Doctor's Office Receptionist Career Info and Education Requirements
Doctor's office receptionists require little formal education. Learn about the education, job duties and employment outlook to see if this is the right career for you.
Doctor's office receptionists perform administrative and clerical duties. They also provide customer service to the doctor's patients. Training and education requirements for this position vary by employer. Some doctor's offices hire receptionists with just a high school diploma while other employers may prefer candidates who have completed a formal education program, such as those that result in a certificate or associate's degree.
|Required Education||Varies, may range from a high school diploma to 2-year degree|
|Projected Job Growth||14% for all receptionists and information clerks from 2012-2022*|
|Median Salary (May 2013)||$28,190 for receptionists employed in physicians' offices*|
Source: *U.S. Bureau of Labor Statistics
Doctor's Office Receptionist Career Information
Doctor's office receptionists keep medical offices running smoothly. Basic job duties include processing and filing patients' insurance information and medical records, phoning or faxing patient prescriptions to pharmacies, ordering and stocking medical inventory, scheduling appointments, answering phones and preparing invoices. They must also have knowledge of medical terminology, as well as laboratory and clinical procedures. Because medical information is stored electronically, medical receptionists should be proficient with computers and computer software.
Career Outlook and Salary Information
The U.S. Bureau of Labor Statistics (BLS) predicted that the continued expansion of the healthcare industry will contribute to a 14% increase in employment for receptionists between 2012 and 2022 (www.bls.gov). The average annual earnings of receptionists employed in physicians' offices were $28,190 in May 2013, according to the BLS.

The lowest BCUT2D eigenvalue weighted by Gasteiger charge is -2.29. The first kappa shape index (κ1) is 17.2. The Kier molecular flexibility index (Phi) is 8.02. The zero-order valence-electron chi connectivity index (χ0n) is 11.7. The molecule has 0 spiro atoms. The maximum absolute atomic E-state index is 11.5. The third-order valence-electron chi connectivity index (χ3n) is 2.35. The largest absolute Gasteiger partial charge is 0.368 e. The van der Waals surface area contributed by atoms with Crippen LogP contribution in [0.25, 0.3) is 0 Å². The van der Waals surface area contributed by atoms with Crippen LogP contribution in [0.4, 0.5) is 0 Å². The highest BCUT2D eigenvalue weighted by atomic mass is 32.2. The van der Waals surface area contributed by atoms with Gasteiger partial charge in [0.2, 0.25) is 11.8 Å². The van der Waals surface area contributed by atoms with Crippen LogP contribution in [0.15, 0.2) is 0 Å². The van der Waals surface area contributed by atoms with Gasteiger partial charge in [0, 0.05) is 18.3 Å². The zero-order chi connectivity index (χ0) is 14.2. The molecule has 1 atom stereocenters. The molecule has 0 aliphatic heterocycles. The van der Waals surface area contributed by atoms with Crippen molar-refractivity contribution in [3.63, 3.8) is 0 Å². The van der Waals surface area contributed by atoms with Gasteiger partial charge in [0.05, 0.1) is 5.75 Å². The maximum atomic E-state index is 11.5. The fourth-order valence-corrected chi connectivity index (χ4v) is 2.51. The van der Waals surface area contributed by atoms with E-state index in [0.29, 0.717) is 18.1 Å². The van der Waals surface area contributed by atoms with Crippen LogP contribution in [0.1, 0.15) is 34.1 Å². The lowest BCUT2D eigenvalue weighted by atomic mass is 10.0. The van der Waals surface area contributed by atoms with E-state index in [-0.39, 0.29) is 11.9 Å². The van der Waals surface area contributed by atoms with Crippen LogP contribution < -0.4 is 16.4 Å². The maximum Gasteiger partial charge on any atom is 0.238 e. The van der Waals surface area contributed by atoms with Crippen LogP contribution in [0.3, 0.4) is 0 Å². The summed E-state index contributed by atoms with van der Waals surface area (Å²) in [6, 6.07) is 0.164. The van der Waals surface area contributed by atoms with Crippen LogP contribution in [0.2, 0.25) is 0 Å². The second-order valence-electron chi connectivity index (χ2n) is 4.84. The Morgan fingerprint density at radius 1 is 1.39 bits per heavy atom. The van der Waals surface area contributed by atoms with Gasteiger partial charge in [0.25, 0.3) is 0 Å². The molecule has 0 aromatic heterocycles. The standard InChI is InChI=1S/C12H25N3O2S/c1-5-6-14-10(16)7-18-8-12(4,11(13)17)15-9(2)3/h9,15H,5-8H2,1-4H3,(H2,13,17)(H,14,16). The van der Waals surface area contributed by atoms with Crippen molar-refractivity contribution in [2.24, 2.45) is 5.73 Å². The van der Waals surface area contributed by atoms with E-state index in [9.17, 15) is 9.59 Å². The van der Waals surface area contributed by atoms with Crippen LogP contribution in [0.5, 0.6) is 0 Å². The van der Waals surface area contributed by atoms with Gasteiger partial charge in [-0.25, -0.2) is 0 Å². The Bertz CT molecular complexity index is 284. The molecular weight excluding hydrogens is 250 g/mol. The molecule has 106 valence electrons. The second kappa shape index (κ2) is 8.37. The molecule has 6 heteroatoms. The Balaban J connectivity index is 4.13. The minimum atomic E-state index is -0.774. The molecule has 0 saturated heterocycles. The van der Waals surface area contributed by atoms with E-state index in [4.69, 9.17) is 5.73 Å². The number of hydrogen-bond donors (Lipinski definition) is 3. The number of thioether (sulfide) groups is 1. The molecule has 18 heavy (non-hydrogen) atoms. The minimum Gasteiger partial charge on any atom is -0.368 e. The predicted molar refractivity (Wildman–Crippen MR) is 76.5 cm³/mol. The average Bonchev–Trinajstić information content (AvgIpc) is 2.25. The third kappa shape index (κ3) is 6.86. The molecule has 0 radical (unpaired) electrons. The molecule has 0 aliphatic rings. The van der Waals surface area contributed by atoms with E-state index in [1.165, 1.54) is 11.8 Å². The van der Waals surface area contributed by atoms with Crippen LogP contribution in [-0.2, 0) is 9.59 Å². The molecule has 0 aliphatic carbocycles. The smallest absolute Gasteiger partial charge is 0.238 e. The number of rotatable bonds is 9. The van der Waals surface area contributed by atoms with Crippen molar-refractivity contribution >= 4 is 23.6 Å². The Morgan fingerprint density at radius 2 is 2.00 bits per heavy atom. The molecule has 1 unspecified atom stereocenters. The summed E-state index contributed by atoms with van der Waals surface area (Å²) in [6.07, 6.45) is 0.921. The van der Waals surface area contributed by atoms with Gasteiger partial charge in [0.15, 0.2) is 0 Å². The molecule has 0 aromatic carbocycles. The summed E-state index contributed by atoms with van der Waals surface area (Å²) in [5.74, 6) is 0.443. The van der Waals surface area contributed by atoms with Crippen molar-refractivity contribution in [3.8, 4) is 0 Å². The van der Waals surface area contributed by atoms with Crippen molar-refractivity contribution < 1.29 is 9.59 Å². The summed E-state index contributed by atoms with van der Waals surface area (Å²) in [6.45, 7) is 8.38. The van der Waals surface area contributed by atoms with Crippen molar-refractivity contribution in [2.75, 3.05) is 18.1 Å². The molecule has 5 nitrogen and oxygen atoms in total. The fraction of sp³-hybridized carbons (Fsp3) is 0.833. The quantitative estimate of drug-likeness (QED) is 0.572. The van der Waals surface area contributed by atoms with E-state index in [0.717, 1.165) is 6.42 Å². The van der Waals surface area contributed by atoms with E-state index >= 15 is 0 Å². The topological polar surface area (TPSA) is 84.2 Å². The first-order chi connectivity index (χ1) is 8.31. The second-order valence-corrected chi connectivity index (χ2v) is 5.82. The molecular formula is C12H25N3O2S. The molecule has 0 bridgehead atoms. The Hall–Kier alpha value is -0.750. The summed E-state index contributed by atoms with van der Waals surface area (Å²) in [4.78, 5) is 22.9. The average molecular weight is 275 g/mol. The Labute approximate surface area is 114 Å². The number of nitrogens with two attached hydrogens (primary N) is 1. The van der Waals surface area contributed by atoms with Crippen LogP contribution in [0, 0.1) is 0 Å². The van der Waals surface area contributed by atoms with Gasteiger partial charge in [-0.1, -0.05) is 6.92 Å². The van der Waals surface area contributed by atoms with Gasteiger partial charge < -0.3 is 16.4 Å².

Educational requirements for doctor's office receptionists may vary by employer. While some employers may provide on-the-job training, many prefer their medical receptionists to have some knowledge of medical office procedures. Although associate's degree programs may be found, most medical receptionist programs are part of diploma or certificate-bearing programs. These programs, found at many technical schools or community colleges, are usually completed in less than a year.
Common course topics include patient history documentation, patient scheduling, medical terminology, medical insurance and coding, business computing, medical laws, keyboarding and doctor's office procedures. Students may also participate in internships or co-op education to obtain on-the-job training. In addition to coursework, medical receptionists must be proficient in answering telephones and using office equipment.
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